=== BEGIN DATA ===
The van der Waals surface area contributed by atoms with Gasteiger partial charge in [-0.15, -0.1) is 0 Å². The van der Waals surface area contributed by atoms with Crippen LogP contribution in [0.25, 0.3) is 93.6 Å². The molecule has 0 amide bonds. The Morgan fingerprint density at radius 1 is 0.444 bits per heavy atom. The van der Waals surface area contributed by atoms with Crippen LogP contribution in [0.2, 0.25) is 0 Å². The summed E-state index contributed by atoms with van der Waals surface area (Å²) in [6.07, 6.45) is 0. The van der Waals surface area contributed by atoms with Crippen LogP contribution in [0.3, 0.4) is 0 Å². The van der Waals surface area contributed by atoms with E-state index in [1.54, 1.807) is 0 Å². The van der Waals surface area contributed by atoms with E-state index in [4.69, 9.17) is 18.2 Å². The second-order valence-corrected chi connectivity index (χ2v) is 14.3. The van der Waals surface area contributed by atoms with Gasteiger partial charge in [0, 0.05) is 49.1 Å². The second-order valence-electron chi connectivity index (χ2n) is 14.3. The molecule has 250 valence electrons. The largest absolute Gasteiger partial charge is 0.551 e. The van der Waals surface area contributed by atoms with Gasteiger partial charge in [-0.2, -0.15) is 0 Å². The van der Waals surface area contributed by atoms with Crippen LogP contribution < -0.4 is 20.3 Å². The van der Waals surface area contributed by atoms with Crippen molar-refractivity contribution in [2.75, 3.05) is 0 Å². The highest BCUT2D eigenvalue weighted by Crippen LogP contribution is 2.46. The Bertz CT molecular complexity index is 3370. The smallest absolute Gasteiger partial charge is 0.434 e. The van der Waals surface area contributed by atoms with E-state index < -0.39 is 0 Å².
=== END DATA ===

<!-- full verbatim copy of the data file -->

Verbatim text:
The van der Waals surface area contributed by atoms with Gasteiger partial charge in [-0.15, -0.1) is 0 Å². The van der Waals surface area contributed by atoms with Crippen LogP contribution in [0.25, 0.3) is 93.6 Å². The molecule has 0 amide bonds. The Morgan fingerprint density at radius 1 is 0.444 bits per heavy atom. The van der Waals surface area contributed by atoms with Crippen LogP contribution in [0.2, 0.25) is 0 Å². The summed E-state index contributed by atoms with van der Waals surface area (Å²) in [6.07, 6.45) is 0. The van der Waals surface area contributed by atoms with Crippen LogP contribution in [0.3, 0.4) is 0 Å². The van der Waals surface area contributed by atoms with E-state index in [1.54, 1.807) is 0 Å². The van der Waals surface area contributed by atoms with E-state index in [4.69, 9.17) is 18.2 Å². The second-order valence-corrected chi connectivity index (χ2v) is 14.3. The van der Waals surface area contributed by atoms with Gasteiger partial charge in [0, 0.05) is 49.1 Å². The second-order valence-electron chi connectivity index (χ2n) is 14.3. The molecule has 250 valence electrons. The largest absolute Gasteiger partial charge is 0.551 e. The van der Waals surface area contributed by atoms with Gasteiger partial charge in [-0.2, -0.15) is 0 Å². The van der Waals surface area contributed by atoms with Crippen LogP contribution < -0.4 is 20.3 Å². The van der Waals surface area contributed by atoms with Crippen molar-refractivity contribution in [2.75, 3.05) is 0 Å². The highest BCUT2D eigenvalue weighted by Crippen LogP contribution is 2.46. The Bertz CT molecular complexity index is 3370. The smallest absolute Gasteiger partial charge is 0.434 e. The van der Waals surface area contributed by atoms with E-state index < -0.39 is 0 Å².